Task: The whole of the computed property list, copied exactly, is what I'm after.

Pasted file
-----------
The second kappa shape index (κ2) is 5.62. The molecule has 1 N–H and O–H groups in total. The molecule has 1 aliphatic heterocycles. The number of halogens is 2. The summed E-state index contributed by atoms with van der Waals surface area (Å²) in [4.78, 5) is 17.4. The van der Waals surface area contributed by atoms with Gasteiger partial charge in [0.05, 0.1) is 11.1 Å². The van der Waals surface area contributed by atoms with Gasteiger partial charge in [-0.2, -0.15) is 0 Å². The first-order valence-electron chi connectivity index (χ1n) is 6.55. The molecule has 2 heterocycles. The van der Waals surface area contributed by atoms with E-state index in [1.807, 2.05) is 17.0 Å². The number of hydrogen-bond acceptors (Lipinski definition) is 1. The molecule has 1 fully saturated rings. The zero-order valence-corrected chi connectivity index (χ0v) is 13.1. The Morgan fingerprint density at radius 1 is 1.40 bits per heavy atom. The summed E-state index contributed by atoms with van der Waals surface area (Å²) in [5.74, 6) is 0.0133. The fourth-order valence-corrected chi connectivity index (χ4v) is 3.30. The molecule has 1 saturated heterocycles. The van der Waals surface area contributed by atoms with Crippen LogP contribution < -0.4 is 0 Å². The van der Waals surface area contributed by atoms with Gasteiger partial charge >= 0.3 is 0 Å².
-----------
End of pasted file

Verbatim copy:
The second kappa shape index (κ2) is 5.62. The molecule has 1 N–H and O–H groups in total. The molecule has 1 aliphatic heterocycles. The number of halogens is 2. The summed E-state index contributed by atoms with van der Waals surface area (Å²) in [4.78, 5) is 17.4. The van der Waals surface area contributed by atoms with Gasteiger partial charge in [0.05, 0.1) is 11.1 Å². The van der Waals surface area contributed by atoms with Gasteiger partial charge in [-0.2, -0.15) is 0 Å². The first-order valence-electron chi connectivity index (χ1n) is 6.55. The molecule has 2 heterocycles. The van der Waals surface area contributed by atoms with E-state index in [1.807, 2.05) is 17.0 Å². The number of hydrogen-bond acceptors (Lipinski definition) is 1. The molecule has 1 fully saturated rings. The zero-order valence-corrected chi connectivity index (χ0v) is 13.1. The Morgan fingerprint density at radius 1 is 1.40 bits per heavy atom. The summed E-state index contributed by atoms with van der Waals surface area (Å²) in [5.74, 6) is 0.0133. The fourth-order valence-corrected chi connectivity index (χ4v) is 3.30. The molecule has 1 saturated heterocycles. The van der Waals surface area contributed by atoms with Crippen LogP contribution < -0.4 is 0 Å². The van der Waals surface area contributed by atoms with Gasteiger partial charge >= 0.3 is 0 Å².